• Scenes: LOVED the baseball scene, I always imagined it would be awesome to see all these super humans playing the great American past time. I thought the meadow scene was perfectly serviceable, because Edward’s sparkly skin was done probably as best it could’ve been given the fact that it’s one thing to read about and another thing entirely to SEE on SCREEN. I liked that they made the sparkles look the way it looks when the sun is shining down on snow. That was clever. Also, the movie reminded me that probably the scariest scene in all four of the books, including Bella’s demon birthing scene in Breaking Dawn, is the scene when Bella is surrounded by all those drunk guys in Port Angeles. Because that could ACTUALLY HAPPEN, and it does happen, and it’s one of my worst fears about living in New York, or any city really. Too bad not all of us have a bad ass mind reading Edward Cullen to frighten off would-be attackers. Also, that kiss scene was hot. Looking forward to more of that in the future!
  • Soundtrack: Honestly, I was underwhelmed. The only song I even noticed enough to look it up later was “Supermassive Black Hole” by Muse, which I downloaded on iTunes and am now listening to on repeat every second of the day. I listened to the clips of Rob Pattinson’s music and while it’s awesomely garbled and weird and I would like to own both songs, I’m pretty sure they weren’t actually in the film? Maybe one of them was, but I don’t remember it.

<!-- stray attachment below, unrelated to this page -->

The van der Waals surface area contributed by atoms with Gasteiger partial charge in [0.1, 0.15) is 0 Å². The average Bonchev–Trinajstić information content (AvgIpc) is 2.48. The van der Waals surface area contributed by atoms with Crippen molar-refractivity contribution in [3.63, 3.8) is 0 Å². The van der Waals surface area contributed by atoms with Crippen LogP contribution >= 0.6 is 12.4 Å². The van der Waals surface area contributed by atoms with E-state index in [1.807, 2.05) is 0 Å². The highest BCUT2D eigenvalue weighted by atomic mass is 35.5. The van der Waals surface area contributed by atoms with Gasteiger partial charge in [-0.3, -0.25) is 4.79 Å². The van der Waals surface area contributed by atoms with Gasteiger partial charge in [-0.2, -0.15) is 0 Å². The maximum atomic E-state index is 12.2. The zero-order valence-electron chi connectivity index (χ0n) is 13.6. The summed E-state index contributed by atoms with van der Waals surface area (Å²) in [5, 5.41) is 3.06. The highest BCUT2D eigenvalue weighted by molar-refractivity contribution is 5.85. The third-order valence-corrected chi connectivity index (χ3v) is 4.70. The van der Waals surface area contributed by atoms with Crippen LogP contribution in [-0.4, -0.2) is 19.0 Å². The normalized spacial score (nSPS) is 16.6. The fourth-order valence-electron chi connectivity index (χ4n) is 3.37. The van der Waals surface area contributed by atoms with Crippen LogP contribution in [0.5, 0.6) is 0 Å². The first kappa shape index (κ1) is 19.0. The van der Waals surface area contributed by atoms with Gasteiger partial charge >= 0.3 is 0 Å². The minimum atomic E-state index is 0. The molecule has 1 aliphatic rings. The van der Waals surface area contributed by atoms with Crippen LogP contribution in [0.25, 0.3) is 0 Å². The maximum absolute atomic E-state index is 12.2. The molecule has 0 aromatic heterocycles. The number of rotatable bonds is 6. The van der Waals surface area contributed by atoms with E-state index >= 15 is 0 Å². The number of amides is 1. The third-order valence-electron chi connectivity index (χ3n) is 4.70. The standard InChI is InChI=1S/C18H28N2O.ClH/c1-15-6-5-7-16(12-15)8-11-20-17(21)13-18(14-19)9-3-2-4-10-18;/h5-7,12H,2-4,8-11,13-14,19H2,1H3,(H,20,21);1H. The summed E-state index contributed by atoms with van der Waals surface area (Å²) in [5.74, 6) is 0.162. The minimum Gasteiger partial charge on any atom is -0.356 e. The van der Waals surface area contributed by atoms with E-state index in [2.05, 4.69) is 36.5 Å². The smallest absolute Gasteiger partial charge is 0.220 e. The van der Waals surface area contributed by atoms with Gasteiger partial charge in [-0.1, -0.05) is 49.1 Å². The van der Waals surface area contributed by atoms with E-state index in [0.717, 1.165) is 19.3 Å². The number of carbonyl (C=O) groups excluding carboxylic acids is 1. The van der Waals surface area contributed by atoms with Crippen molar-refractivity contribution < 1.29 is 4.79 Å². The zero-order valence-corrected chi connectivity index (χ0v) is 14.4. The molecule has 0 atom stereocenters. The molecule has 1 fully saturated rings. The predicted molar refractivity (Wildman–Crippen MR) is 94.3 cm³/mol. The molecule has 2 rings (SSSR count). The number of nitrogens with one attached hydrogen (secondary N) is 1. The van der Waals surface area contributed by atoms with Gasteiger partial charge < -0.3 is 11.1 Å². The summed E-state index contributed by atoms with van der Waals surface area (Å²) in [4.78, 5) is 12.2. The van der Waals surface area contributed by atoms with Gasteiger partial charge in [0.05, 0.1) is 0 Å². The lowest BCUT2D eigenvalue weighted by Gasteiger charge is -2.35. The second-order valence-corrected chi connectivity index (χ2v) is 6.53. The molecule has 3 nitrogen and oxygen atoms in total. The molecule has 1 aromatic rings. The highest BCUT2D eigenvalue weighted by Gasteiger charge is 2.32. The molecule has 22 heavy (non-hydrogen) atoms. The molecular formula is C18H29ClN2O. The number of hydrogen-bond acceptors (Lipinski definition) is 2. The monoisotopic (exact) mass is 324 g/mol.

Overall, I loved the movie. I can’t wait to see it again (I will probably see it one or two more times in the theater, let’s be honest) and buy it on DVD when it comes out. And I don’t know if you know this, but they’re now officially making New Moon into a movie, so even though I’m not very excited to see only a tiny bit of Edward and way more of Jacob Black than I could ever want, the farther they get in filming the series the closer we get to watching the awesome sexy chaos of Breaking Dawn on the big screen, so I’m all for it!

All right, back to work.


I’m very, very excited for the upcoming holiday season. I have so many plans! I mean, I also have so much to do, but there is so much fun to look forward to. First things first, the stuff that has already happened.